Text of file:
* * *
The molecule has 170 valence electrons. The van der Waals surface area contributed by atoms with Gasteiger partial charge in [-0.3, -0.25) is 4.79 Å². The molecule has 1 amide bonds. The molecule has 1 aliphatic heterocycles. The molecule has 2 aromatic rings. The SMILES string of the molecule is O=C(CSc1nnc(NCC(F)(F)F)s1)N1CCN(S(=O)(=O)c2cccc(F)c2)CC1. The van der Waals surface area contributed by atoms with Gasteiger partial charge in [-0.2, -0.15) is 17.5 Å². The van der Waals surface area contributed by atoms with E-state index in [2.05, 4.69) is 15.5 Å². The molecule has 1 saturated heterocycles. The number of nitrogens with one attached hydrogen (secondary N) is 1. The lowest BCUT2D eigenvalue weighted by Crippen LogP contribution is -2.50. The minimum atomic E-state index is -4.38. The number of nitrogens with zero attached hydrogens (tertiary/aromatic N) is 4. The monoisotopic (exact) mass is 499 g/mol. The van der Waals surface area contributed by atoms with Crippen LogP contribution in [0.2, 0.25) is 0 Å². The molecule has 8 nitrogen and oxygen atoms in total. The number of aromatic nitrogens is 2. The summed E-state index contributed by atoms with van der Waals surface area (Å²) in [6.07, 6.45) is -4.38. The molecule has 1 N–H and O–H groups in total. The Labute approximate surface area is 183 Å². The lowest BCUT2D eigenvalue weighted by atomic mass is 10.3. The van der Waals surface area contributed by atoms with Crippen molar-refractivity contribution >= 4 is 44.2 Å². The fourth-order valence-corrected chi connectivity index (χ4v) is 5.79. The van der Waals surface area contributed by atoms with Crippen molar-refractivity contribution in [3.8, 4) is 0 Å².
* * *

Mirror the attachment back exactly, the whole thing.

The molecule has 170 valence electrons. The van der Waals surface area contributed by atoms with Gasteiger partial charge in [-0.3, -0.25) is 4.79 Å². The molecule has 1 amide bonds. The molecule has 1 aliphatic heterocycles. The molecule has 2 aromatic rings. The SMILES string of the molecule is O=C(CSc1nnc(NCC(F)(F)F)s1)N1CCN(S(=O)(=O)c2cccc(F)c2)CC1. The van der Waals surface area contributed by atoms with Gasteiger partial charge in [-0.2, -0.15) is 17.5 Å². The van der Waals surface area contributed by atoms with E-state index in [2.05, 4.69) is 15.5 Å². The molecule has 1 saturated heterocycles. The number of nitrogens with one attached hydrogen (secondary N) is 1. The lowest BCUT2D eigenvalue weighted by Crippen LogP contribution is -2.50. The minimum atomic E-state index is -4.38. The number of nitrogens with zero attached hydrogens (tertiary/aromatic N) is 4. The monoisotopic (exact) mass is 499 g/mol. The van der Waals surface area contributed by atoms with Crippen LogP contribution in [0.2, 0.25) is 0 Å². The molecule has 8 nitrogen and oxygen atoms in total. The number of aromatic nitrogens is 2. The summed E-state index contributed by atoms with van der Waals surface area (Å²) in [6.07, 6.45) is -4.38. The molecule has 1 N–H and O–H groups in total. The Labute approximate surface area is 183 Å². The lowest BCUT2D eigenvalue weighted by atomic mass is 10.3. The van der Waals surface area contributed by atoms with Crippen molar-refractivity contribution >= 4 is 44.2 Å². The fourth-order valence-corrected chi connectivity index (χ4v) is 5.79. The van der Waals surface area contributed by atoms with Crippen molar-refractivity contribution in [3.8, 4) is 0 Å².